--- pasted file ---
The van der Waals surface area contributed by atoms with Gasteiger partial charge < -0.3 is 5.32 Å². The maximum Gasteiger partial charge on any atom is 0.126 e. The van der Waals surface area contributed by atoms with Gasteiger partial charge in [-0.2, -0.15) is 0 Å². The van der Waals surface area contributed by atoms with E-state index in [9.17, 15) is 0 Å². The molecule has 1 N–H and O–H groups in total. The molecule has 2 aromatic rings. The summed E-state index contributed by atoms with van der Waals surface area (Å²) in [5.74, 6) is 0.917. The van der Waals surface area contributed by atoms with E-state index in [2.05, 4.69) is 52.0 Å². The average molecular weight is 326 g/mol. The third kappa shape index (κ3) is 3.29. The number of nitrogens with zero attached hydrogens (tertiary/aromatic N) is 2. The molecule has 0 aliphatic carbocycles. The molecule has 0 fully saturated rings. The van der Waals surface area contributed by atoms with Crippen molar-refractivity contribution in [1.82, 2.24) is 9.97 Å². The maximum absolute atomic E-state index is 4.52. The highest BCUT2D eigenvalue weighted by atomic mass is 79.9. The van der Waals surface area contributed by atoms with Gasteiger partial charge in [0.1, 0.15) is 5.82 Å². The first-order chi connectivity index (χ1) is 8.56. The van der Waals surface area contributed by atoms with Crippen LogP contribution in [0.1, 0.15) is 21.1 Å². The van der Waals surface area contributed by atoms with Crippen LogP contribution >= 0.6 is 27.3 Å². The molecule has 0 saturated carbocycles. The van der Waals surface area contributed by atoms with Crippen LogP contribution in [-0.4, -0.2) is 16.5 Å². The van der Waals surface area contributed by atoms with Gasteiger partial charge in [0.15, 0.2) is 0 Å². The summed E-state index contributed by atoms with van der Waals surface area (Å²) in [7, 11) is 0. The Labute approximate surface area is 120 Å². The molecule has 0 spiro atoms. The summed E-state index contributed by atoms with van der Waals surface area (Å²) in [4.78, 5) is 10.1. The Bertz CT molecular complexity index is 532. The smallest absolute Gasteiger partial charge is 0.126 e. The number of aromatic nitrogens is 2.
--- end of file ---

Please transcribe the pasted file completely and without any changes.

The van der Waals surface area contributed by atoms with Gasteiger partial charge < -0.3 is 5.32 Å². The maximum Gasteiger partial charge on any atom is 0.126 e. The van der Waals surface area contributed by atoms with Gasteiger partial charge in [-0.2, -0.15) is 0 Å². The van der Waals surface area contributed by atoms with E-state index in [9.17, 15) is 0 Å². The molecule has 1 N–H and O–H groups in total. The molecule has 2 aromatic rings. The summed E-state index contributed by atoms with van der Waals surface area (Å²) in [5.74, 6) is 0.917. The van der Waals surface area contributed by atoms with E-state index in [2.05, 4.69) is 52.0 Å². The average molecular weight is 326 g/mol. The third kappa shape index (κ3) is 3.29. The number of nitrogens with zero attached hydrogens (tertiary/aromatic N) is 2. The molecule has 0 aliphatic carbocycles. The molecule has 0 fully saturated rings. The van der Waals surface area contributed by atoms with Crippen molar-refractivity contribution in [1.82, 2.24) is 9.97 Å². The maximum absolute atomic E-state index is 4.52. The highest BCUT2D eigenvalue weighted by atomic mass is 79.9. The van der Waals surface area contributed by atoms with Gasteiger partial charge in [0.1, 0.15) is 5.82 Å². The first-order chi connectivity index (χ1) is 8.56. The van der Waals surface area contributed by atoms with Crippen LogP contribution in [0.1, 0.15) is 21.1 Å². The van der Waals surface area contributed by atoms with Crippen LogP contribution >= 0.6 is 27.3 Å². The molecule has 0 saturated carbocycles. The van der Waals surface area contributed by atoms with Crippen LogP contribution in [-0.4, -0.2) is 16.5 Å². The van der Waals surface area contributed by atoms with Gasteiger partial charge in [0.15, 0.2) is 0 Å². The summed E-state index contributed by atoms with van der Waals surface area (Å²) in [7, 11) is 0. The Labute approximate surface area is 120 Å². The molecule has 0 spiro atoms. The summed E-state index contributed by atoms with van der Waals surface area (Å²) in [4.78, 5) is 10.1. The Bertz CT molecular complexity index is 532. The smallest absolute Gasteiger partial charge is 0.126 e. The number of aromatic nitrogens is 2.